A limewater test is a chemistry test that shows the presence of carbon dioxide.
When introduced to carbon dioxide, lime water (calcium hydroxide), forms into chalk or limestone, turning the lime water a milky colour. Mixing pure carbon dioxide with lime water makes the lime water milky white in moments.
Most carbon dioxide is mixed with other gases, such as oxygen in air, but it still reacts to lime water. Leaving an open container of lime water out reveals carbon dioxide in air; the lime water turns chalky in about one week.
Another way to test for carbon dioxide is by burning something in a container; the flame goes out if carbon dioxide, and not oxygen, is inside. Because several gases besides carbon dioxide put out fire, and because this test checks only for carbon dioxide in its purest form, the limewater test is more comprehensive.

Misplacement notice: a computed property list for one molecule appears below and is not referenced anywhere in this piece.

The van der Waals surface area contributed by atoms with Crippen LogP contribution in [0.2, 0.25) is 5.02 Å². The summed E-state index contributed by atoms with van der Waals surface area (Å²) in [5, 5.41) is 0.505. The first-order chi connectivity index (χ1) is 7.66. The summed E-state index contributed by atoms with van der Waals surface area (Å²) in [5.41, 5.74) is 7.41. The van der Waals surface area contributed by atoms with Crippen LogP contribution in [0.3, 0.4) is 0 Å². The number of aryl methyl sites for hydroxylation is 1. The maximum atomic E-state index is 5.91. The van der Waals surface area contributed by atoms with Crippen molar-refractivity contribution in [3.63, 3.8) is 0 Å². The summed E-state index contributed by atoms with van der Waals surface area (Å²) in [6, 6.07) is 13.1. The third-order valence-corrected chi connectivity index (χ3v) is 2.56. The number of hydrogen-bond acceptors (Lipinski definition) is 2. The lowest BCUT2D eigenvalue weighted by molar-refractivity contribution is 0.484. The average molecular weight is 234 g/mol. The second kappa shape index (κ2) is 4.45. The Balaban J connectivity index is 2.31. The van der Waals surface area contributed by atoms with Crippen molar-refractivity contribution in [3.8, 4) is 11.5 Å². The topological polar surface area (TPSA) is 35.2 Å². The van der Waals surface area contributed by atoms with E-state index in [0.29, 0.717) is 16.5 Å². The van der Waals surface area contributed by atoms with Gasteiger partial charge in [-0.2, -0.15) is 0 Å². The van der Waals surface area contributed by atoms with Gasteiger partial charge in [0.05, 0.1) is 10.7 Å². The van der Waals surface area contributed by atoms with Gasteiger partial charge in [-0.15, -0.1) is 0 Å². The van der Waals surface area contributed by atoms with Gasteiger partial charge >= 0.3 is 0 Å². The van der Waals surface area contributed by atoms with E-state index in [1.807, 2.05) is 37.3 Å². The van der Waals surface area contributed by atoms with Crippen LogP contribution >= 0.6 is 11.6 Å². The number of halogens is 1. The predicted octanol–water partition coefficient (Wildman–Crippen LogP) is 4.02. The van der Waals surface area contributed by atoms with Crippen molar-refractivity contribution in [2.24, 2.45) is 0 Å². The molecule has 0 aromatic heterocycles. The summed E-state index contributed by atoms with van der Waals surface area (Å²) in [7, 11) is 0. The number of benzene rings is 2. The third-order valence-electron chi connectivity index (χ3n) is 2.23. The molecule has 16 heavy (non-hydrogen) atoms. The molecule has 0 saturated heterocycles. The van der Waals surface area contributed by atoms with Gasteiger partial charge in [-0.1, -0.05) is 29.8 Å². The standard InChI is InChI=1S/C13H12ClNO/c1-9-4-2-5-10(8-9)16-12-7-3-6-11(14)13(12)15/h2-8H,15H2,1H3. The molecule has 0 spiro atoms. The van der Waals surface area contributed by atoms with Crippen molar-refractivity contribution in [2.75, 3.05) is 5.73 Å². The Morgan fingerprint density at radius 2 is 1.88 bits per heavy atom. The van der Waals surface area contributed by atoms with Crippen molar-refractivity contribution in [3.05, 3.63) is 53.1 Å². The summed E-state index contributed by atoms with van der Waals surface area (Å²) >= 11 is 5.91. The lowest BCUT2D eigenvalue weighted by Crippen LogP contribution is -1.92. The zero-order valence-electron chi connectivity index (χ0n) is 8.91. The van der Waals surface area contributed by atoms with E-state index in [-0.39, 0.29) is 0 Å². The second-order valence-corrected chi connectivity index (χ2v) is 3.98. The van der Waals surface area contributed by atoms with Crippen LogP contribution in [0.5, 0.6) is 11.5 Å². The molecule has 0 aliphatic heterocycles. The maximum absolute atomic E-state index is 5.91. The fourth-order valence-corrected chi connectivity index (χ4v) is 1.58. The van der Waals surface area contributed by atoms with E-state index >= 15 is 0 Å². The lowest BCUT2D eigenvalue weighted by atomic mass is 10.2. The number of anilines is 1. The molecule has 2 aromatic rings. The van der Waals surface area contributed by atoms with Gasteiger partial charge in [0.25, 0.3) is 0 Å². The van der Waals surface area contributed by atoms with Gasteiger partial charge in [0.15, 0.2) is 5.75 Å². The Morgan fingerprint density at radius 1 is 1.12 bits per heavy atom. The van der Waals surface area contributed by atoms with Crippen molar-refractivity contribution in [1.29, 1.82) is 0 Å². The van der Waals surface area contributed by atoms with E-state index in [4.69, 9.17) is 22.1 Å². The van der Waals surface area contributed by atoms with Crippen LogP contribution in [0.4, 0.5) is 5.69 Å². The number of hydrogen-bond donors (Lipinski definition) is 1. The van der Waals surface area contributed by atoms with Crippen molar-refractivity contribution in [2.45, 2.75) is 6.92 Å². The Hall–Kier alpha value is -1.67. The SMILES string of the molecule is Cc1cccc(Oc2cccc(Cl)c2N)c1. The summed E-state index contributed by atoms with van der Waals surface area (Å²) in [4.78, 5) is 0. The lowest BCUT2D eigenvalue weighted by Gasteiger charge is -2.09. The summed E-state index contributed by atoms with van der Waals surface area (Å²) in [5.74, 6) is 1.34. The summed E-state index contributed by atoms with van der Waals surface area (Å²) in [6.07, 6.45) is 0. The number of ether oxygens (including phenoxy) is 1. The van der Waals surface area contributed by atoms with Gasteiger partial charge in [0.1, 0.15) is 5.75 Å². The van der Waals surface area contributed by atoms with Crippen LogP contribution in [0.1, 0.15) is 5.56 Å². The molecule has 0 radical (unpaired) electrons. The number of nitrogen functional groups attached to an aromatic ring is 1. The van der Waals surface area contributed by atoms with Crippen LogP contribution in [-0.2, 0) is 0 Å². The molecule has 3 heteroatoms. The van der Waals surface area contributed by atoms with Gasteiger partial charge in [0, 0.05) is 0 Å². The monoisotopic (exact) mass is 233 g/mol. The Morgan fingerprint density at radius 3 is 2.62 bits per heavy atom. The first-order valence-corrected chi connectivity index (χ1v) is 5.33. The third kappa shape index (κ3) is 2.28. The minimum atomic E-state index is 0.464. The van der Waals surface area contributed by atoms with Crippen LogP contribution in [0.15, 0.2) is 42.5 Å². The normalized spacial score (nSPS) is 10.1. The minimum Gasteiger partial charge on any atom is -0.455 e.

Eighteenth-century Edinburgh chemistry professor Joseph Black first proved the existence of carbon dioxide and created the limewater test. He exhaled into lime water to show his students the carbon dioxide in his breath and extinguished candle flames by pouring jars of carbon dioxide onto them.
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